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Bush Signs $700 Billion Bailout Bill


From the studios of NPR West, this is Day to Day, I'm Madeleine Brand. The Wall Street bailout package is now a law. President Bush has signed it.


I'm Alex Chadwick. The house passed the rescue plan by a vote of 263 to 171. So now it goes on to the president for his signature. This bill will allow the federal government to buy the bad assets of troubled financial companies. This is to help credit markets and to stabilize the economy.

BRAND: Today's vote reverses Monday's rejection of the plan in the house. And here to explain this is NPR's Brian Naylor. So Brian, when we spoke on Monday everyone was really surprised that it went down and today was it a surprised that it passed?

BRIAN NAYLOR: Well, I wouldn't say exactly a surprise, Madeleine but it was - there are lot of sigh of relief - let's put it that way after - after it did there was a lot of arm twisting the past four days since we last talked. A lot of - a lot of phone calls and meetings, some sweetening of the villas they say. And there are say a lot soul searching on - on a part of law makers this past week. Clearly, they were relieved after the bill passed. Here's how Speaker Nancy Pelosi speaking after the vote.

Representative NANCY PELOSI (Democrat, California, House Speaker): Our eye now is to the future. To shine the bright light of accountability on what is happening in our financial markets so that it doesn't happen again that accountability will tell us how we got to this place and ferried out the abuses.

BRAND: So Bryan, 58 more votes for it then - then on Monday which putted over the top. What was it? Was it Nancy Pelosi arm twisting as you say?

NAYLOR: Well, it was some of that, some of that was Nancy Pelosi, some of it frankly we're hearing Barack Obama reached out to several of the African-American members in the House who by enlarge voted against the bill the last time. Members of the Hispanic caucus voted against the bill in large numbers last time and they've switched. You know, there were a lot of different things that changed in the bill. There is - there is tax credits for renewable energy in it now.

So that helps some members doubling the deduction that non-itemizers can take for property taxes that was important for others. The one's that I spoke with who switched also heard a lot from everyone from college presidents to car dealers, all worried about the tightening of the credit lines. And - and then so that let the changes on - on each end of the political spectrum for instance, here is Republican Gresham Barrett of South Carolina.

Representative GRESHAM BARRETT (Republican, South Carolina): Do I still have concerns that it will affect the free market system? Yes, but we have to act, and we have to act now.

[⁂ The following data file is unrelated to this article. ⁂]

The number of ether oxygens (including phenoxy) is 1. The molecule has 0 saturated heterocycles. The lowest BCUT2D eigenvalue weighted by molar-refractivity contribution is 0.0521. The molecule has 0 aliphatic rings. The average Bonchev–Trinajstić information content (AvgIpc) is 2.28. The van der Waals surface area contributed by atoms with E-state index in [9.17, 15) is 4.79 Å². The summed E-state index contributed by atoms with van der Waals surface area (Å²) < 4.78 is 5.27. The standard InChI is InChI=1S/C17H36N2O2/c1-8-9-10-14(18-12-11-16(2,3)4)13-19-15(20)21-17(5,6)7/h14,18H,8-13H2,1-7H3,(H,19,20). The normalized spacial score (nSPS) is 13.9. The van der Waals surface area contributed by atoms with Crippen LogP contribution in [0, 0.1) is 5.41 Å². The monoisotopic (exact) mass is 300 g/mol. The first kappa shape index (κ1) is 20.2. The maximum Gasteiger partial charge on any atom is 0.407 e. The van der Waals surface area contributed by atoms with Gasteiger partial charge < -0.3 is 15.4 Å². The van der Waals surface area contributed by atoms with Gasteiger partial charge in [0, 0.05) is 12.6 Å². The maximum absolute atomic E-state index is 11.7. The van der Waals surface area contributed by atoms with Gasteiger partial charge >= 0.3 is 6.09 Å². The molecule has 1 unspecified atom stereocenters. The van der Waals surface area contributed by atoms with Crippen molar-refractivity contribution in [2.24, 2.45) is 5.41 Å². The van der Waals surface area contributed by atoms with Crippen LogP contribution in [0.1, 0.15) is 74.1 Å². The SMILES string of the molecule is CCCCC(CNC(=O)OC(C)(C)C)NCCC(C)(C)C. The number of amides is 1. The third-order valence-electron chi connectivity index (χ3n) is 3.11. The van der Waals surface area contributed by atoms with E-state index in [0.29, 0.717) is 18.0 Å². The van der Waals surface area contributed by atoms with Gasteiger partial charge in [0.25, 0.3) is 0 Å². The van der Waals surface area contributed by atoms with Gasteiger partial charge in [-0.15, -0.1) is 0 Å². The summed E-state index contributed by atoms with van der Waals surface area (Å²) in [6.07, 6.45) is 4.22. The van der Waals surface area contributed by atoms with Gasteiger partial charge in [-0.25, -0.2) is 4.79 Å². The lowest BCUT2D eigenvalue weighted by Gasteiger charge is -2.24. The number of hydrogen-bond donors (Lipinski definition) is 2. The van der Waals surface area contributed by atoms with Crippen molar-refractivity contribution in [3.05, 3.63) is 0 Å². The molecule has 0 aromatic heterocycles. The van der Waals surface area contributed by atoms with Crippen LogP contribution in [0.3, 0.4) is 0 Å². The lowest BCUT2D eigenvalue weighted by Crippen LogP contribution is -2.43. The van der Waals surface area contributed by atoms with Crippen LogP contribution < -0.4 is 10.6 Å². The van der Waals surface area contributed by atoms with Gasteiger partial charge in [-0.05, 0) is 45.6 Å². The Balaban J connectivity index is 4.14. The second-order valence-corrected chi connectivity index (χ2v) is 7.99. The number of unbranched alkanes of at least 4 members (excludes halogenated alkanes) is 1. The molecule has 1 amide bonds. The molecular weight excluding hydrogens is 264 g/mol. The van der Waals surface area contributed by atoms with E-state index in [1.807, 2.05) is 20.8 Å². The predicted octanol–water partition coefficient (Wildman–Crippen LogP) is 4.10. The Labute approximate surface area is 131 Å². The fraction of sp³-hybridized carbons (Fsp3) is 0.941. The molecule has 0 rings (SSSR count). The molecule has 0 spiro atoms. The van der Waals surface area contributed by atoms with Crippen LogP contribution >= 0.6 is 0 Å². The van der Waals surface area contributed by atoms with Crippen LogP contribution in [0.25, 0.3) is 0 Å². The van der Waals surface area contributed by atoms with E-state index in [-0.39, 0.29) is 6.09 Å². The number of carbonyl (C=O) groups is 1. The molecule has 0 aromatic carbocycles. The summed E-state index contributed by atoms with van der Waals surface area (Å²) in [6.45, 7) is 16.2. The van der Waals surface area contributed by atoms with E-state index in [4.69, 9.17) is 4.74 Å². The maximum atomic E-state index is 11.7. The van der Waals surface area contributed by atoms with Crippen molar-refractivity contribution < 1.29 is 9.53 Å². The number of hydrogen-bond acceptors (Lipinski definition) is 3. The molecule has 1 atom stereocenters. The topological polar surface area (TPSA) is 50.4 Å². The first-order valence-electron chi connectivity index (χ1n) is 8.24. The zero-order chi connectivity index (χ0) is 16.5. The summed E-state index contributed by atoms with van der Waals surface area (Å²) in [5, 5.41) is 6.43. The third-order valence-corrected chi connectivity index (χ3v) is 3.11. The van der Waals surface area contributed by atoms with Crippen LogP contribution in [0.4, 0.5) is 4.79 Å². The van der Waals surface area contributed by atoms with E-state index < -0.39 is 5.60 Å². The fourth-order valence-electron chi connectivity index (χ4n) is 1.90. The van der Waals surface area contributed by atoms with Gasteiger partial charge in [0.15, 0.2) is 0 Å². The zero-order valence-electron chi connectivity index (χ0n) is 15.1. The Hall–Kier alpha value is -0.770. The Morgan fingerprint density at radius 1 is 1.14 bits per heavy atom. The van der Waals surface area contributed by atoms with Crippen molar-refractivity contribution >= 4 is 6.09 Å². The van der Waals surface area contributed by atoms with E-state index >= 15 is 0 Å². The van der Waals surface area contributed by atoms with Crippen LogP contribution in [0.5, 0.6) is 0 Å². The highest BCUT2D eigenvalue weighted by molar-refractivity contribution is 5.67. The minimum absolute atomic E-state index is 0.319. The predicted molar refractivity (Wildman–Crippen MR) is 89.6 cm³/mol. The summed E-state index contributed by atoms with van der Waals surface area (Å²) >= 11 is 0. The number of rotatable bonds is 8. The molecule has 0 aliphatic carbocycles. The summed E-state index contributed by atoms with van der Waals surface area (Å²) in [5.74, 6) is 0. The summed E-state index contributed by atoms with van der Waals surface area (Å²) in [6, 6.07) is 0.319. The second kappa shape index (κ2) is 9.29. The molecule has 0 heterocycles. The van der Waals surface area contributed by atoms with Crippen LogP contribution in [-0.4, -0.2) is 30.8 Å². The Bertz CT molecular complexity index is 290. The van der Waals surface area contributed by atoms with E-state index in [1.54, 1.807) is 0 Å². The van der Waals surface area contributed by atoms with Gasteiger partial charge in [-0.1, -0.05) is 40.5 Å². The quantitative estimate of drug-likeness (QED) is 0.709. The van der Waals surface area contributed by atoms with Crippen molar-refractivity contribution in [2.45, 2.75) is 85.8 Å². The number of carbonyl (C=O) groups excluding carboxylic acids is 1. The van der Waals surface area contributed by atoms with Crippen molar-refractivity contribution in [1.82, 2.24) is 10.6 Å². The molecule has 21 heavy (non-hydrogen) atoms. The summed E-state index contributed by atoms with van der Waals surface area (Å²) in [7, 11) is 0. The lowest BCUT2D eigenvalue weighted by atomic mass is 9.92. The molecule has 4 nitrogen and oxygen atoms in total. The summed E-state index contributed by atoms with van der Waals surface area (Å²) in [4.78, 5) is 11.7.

NAYLOR: And - and at the same time he was talking about acting sour liberal members, liberal Democrats who voted against it on Monday saying as they were - they were coming around. They had said originally, they build in too much for their constituents but today they saw it differently. Here is Hilda Solis of California.

Representative HILDA SOLIS (Democrat, California): I believe that our leadership will do everything they can in their power to make sure that we make these Americans whole. We have to restore trust in our banking institutions and we have to cap CEO payouts. That's why I am now looking at supporting the bill. I know it's hard from my constituents but I think we have to do right thing.

BRAND: So Brian coming away from this, what are the most important things that we need to know about this bill?

NAYLOR: Well, you know, you've heard the big provisions $700 billion in installments to other, no golden parachute for CEOs and over side board. The question is will this loosen the credit markets? As we mentioned before that they - that they're very tight and they're not lending, there's a concern that - that money won't be available for business to borrow, consumers to borrow, no one really knows whether it's going to work or not. And - and law makers are also got their eye on the election coming up in about a month's time. And - and they're hoping that their - their constituents aren't going to throw them out for how - whichever way they voted.

BRAND: NPRs Brian Naylor on Capitol Hill. Thank you.

NAYLOR: Thanks. Transcript provided by NPR, Copyright NPR.

NPR transcripts are created on a rush deadline by an NPR contractor. This text may not be in its final form and may be updated or revised in the future. Accuracy and availability may vary. The authoritative record of NPR’s programming is the audio record.

NPR News' Brian Naylor is a correspondent on the Washington Desk. In this role, he covers politics and federal agencies.
Madeleine Brand
Madeleine Brand is the host of NPR’s newest and fastest-growing daily show, Day to Day. She conducts interviews with newsmakers (Iraqi politicians, US senators), entertainment figures (Bernardo Bertolluci, Phillip Seymour Hoffman, Ricky Gervais), and the everyday people affected by the news (an autoworker laid off at GM, a mother whose son was killed in Iraq).